-MONTHLY FILM & TV REVIEW-
The Assassination Of Jesse James By The Coward Robert Ford|
cast: : Brad Pitt, Casey Affleck, Sam Rockwell, Paul Schneider, and Mary-Louise Parker
director: Andrew Dominik
155 minutes (15) 2007
widescreen ratio 2.35:1
Warner DVD Region 2 retail
reviewed by J.C. Hartley
Bob Dylan would sing "Well I may look like a Robert Ford but I feel just like a Jesse
James" (Outlaw Blues), but in this film Robert Ford (Casey Affleck, Ocean's
Thirteen) takes his similarities to his hero Jesse James (Brad Pitt,
for something of greater significance. He tells Jesse's brother Frank (Sam Shepard,
Black Hawk Down)
that he feels destined for great things; for Frank's part Ford just "gives him the willies."
With the original members of the James/ Younger gang either dead or in prison, Jesse and
Frank use a mix of relatives like Wood Hite (Jeremy Renner,
28 Weeks Later),
and opportunists like the Ford brothers Bob and Charley (Sam Rockwell,
Guide To The Galaxy), for the train robbery, which proves to be their final job.
Jesse and Frank become estranged; Jesse attempts to live with his head down as a member of
the local community with Robert Ford in constant attendance. Jesse is prone to paranoid fears
of discovery, which are proved legitimate when other members of the gang are seized; maybe
Jesse has given them away. Gradually, Ford becomes disillusioned with his hero and accepts
a commission from the authorities to take him, but Jesse is on his own quest, and suspecting
imminent betrayal by the remaining members of the gang he is hunting them down one by one.
There is little glamour to the life of the outlaw who came to be portrayed as a romantic Robin
Hood of the prairies. He is shown as a devoted if distant family man and as a violent psychopath.
If the exploits of the James gang were a continuation of the Civil War by other means there is
little evidence here.
In a film laced with motifs, the characters sneak up on each other. Bathing in a tin tub
in a field of grain Bob Ford looks up from his ablutions to find gang member Dick Liddil
(Paul Schneider, Elizabethtown) observing him. Ford sneaks up on the bathing Jesse
and voices his surprise that this is the first time he has seen James without his pistol,
Jesse moves some articles on a chair to show that he has the weapon to hand. While lying
on his bed and watching Jesse's daughter through a window Ford turns to find Jesse in the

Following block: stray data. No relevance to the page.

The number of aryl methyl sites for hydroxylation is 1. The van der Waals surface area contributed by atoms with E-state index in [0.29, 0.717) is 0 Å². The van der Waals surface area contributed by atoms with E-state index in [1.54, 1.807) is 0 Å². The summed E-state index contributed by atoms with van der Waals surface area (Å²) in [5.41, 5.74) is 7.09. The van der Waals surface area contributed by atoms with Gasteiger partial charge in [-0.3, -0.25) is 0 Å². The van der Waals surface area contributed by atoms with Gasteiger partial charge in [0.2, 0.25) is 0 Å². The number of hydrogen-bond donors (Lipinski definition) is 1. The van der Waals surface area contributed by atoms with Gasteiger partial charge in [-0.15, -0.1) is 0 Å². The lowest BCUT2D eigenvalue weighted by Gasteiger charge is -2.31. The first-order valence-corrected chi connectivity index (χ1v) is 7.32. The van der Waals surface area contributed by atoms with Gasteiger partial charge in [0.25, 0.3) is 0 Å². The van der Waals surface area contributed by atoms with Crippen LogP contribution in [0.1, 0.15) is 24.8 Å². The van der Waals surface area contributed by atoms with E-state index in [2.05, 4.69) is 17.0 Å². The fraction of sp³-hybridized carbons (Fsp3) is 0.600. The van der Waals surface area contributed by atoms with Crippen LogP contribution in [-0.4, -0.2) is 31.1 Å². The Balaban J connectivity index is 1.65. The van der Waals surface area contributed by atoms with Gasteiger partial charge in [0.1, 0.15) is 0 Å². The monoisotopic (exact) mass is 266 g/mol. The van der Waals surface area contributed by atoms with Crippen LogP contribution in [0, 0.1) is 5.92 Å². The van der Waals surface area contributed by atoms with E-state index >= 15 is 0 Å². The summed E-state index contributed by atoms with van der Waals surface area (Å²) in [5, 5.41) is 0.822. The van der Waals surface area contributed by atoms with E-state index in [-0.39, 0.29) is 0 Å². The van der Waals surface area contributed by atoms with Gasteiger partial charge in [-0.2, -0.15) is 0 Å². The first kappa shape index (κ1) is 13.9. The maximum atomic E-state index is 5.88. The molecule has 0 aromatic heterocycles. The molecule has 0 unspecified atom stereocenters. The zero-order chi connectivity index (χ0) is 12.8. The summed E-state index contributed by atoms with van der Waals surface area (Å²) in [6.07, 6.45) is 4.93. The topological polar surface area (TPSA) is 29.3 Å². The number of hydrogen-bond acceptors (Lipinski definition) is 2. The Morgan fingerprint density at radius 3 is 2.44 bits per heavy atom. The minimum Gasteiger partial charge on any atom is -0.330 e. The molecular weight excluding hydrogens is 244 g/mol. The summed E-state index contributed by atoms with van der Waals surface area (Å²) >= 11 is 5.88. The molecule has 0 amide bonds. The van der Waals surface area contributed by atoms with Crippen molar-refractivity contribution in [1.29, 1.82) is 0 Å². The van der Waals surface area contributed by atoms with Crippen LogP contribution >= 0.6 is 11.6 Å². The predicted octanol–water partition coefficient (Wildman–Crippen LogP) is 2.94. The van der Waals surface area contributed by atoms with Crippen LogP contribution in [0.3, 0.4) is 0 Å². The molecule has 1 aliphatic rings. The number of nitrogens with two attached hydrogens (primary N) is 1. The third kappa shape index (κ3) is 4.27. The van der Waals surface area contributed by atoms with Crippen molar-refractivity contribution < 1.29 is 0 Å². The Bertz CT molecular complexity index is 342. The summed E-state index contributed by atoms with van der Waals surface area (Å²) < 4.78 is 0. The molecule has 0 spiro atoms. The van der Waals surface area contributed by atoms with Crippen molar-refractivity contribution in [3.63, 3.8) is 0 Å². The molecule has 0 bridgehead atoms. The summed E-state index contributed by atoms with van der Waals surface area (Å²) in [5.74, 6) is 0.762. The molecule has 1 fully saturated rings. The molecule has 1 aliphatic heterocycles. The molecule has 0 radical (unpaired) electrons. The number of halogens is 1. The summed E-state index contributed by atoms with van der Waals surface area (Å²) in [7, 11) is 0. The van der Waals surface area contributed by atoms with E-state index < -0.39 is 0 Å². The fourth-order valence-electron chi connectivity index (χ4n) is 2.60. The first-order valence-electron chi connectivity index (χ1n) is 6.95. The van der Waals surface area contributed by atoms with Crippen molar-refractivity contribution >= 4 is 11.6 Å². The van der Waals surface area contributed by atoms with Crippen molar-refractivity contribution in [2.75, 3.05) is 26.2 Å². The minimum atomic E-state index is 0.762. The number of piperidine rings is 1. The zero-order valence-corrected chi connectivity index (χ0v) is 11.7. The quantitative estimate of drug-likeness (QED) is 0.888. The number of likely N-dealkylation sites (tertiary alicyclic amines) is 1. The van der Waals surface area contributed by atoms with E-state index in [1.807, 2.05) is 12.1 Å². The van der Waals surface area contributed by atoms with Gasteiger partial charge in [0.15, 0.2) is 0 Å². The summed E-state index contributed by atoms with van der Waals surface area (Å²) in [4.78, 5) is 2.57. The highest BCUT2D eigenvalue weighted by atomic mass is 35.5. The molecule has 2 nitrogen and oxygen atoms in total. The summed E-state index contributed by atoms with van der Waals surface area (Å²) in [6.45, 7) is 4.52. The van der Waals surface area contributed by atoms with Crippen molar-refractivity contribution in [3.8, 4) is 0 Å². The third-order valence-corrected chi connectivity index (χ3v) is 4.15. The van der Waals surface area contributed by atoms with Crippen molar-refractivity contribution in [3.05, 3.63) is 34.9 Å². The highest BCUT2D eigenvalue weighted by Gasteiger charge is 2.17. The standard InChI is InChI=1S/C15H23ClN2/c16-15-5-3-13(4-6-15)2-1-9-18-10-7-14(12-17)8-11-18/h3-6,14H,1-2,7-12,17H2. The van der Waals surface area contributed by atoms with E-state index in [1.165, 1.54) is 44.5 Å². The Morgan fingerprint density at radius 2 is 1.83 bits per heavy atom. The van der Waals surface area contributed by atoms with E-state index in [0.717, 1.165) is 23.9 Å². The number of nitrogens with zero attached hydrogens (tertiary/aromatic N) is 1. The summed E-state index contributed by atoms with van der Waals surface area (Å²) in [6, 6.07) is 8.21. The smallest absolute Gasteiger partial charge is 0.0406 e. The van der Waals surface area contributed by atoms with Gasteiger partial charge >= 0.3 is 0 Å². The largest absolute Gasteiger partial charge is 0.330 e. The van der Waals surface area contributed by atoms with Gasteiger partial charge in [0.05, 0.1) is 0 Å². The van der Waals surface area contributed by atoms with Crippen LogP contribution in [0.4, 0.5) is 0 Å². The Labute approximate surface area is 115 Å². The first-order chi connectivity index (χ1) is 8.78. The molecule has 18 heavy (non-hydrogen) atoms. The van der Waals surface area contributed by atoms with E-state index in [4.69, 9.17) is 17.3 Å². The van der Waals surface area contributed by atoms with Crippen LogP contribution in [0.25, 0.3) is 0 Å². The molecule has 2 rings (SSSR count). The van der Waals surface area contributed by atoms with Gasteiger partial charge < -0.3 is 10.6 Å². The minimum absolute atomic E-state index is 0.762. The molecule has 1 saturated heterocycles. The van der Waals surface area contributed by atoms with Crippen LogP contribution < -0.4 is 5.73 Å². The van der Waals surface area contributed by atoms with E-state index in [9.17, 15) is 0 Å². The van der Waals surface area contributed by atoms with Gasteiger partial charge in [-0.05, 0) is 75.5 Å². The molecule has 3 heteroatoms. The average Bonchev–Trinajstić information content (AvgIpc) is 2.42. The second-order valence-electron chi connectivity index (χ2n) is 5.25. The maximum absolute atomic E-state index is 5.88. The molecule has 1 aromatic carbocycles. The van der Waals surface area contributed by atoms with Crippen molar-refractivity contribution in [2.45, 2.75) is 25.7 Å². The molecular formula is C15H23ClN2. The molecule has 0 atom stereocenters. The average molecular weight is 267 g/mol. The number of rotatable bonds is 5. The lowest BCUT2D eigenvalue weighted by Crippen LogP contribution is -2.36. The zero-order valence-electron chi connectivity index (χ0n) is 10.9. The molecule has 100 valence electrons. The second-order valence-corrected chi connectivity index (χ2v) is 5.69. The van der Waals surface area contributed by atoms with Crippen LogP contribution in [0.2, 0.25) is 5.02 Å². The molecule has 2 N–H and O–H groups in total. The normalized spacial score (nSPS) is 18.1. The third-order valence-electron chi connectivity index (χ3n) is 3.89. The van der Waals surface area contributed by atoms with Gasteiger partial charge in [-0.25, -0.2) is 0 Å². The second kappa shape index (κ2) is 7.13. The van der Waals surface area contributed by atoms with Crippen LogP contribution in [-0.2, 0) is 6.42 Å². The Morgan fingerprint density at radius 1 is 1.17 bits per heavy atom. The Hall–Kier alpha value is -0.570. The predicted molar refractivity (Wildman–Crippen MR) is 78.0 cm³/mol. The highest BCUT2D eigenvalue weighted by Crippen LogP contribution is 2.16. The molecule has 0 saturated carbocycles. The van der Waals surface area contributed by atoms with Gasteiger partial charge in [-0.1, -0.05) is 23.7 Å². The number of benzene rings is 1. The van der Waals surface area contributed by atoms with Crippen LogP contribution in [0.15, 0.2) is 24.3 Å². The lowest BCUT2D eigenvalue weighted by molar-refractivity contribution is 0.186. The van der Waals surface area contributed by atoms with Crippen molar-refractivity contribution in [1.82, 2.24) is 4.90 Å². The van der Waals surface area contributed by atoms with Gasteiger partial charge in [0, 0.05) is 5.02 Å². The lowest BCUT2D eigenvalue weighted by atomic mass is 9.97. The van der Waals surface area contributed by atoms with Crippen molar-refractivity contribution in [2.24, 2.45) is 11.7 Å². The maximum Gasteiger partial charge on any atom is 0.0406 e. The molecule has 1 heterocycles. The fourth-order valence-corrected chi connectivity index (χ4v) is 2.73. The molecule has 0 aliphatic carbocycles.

room with him. In contrast to these startling feats of stalking characters approach scenes
of habitation in plain view, observed through gauzy screen doors they gradually meander across
snow-filled landscapes to visit trouble or revenge on the inhabitants of isolated homesteads.
Any western that fails to take account of the landscape misunderstands the genre, and the
Coen brothers' favourite cinematographer Roger Deakins lights an inhospitable territory of
bleakness and foreboding. The use of soft focus for some brief early interludes seems like
a mistake, but the revelation that pictures of the dead Jesse James were a bestseller as
slides for home-viewing suggests that this device is used to place the action in some sort
of historical context.
Brad Pitt's Jesse James is taciturn with an occasionally surfacing charisma. In exchanges
that call for some witty riposte he spends long seconds thinking before supplying some
commonplace observation, which his acolytes celebrate as if it was the ultimate in repartee.
It is easy to see that Jesse's reality might come as a severe disappointment to Robert Ford,
who has built up his image from a diet of dime novels. Ford himself is a loose cannon. When
Dick Liddel and Wood Hite fall out and ineffectually blaze away at each other from close
range with misfiring recoiling pistols, Ford, with his ancient sidearm, blows Wood's brains
out from a sitting position from across the room. There will be no mistake when he is armed
with the brand new pistol that Jesse presents him with.
After Ford carries out the deed that secures his name for posterity the film meanders to
a conclusion, but it is essential to know what happens to the assassin in retrospect, and
we see the stages he goes through before his own violent demise. The final image suggests
he has realised the import of the notoriety that his fallen hero Jesse James came to live
with and died for.